The Sagacious Minister

Sultan Mahmud used to wage war on foreign countries and to oppress his people at home. His whole dominions lay consequently desolate. Upon this his minister thought that it was imperative to contrive some stratagem by which the king would turn out a good ruler. Accordingly, whenever he spoke to the king he used to relate how he had once been a pupil of a certain sannyasin and had learnt the language of birds.

One day, as the king and the minister were returning from the hunt, two owls were sitting screaming upon a tree by the road-side. The king, hearing the noises, called upon his minister to tell him what the birds were conversing about. The premier listened for a short time, as though he really understood the conversation, and then told the king that they were not words fit for him to hear. The king, however, insisted upon hearing the words.

The vizier, therefore, represented the conversation to be as follows,”One of the owls had a son and the other a daughter, and the two parent-birds are negotiating a marriage between their children. The former parent said to the latter, ‘Then, you will give your daughter to my son, but will you give him fifty ruined villages’? To which the latter parent replied, ‘While our Sultan Mahmud by the grace of the Almighty rules so happily, can there be a dearth of ruined villages? You only asked me for a paltry fifty, I will give you five hundred.”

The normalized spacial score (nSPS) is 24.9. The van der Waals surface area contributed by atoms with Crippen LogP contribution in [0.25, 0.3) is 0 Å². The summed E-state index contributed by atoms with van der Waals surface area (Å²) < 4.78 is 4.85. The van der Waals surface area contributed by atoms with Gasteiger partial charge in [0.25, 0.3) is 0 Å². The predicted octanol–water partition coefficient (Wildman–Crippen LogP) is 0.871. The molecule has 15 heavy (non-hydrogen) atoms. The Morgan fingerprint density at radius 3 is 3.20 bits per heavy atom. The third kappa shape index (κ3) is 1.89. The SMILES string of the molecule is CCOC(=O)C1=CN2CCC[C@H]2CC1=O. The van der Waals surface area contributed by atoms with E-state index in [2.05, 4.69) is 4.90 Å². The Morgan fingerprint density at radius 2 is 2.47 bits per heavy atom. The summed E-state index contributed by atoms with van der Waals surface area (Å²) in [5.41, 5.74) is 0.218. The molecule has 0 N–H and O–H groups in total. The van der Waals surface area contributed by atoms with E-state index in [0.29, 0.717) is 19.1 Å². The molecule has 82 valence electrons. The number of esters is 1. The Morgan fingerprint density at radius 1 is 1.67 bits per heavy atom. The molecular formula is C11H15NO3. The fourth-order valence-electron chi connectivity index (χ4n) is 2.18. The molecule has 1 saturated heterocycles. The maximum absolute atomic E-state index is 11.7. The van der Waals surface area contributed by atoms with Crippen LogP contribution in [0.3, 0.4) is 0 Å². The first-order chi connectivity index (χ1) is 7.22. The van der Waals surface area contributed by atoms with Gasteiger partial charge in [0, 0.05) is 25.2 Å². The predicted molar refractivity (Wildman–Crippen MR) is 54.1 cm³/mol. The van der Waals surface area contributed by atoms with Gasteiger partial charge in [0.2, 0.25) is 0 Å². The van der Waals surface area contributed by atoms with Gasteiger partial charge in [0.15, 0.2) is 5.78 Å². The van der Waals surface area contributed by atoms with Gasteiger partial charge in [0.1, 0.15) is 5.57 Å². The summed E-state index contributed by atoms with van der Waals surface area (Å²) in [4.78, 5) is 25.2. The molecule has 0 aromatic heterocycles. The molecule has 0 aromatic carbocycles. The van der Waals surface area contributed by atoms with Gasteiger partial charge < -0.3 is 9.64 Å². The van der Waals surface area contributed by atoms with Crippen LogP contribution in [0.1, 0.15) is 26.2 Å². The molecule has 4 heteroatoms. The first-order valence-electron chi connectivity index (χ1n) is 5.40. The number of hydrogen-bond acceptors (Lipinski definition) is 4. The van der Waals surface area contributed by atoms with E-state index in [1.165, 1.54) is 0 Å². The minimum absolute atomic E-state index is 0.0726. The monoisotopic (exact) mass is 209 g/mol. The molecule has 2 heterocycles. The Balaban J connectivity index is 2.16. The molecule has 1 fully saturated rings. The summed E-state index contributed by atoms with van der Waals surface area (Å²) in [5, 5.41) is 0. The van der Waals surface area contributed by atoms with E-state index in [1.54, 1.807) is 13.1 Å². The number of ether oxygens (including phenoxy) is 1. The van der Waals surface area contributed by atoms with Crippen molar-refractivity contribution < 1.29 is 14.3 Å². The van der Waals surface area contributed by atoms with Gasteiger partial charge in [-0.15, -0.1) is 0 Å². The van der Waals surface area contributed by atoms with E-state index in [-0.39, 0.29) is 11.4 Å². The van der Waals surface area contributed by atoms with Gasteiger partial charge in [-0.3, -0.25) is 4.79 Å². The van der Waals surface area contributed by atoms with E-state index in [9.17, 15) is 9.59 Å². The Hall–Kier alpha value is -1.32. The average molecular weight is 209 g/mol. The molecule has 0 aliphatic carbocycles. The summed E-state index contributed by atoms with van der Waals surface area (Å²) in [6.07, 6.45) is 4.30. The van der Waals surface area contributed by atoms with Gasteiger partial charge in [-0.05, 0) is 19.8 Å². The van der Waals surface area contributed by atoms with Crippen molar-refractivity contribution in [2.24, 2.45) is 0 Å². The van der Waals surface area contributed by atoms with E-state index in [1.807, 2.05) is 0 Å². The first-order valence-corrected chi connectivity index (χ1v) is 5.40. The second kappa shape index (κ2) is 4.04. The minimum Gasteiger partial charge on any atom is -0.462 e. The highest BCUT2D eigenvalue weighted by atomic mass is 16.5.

When the Sultan heard this, he was very much grieved at heart. So he at once ordered the rebuilding of all the ruined villages in the realm, and made his subjects happy and prosperous.

Image Attribution: The image above, sourced from Wikimedia Commons, shows a tawny fish owl (Ketupa flavipes) in Jim Corbett National Park, Uttarakhand. It was uploaded by K Koshy.

References:

  • Folk-lore of the Telugus by GR Subramiah Pantulu (1919)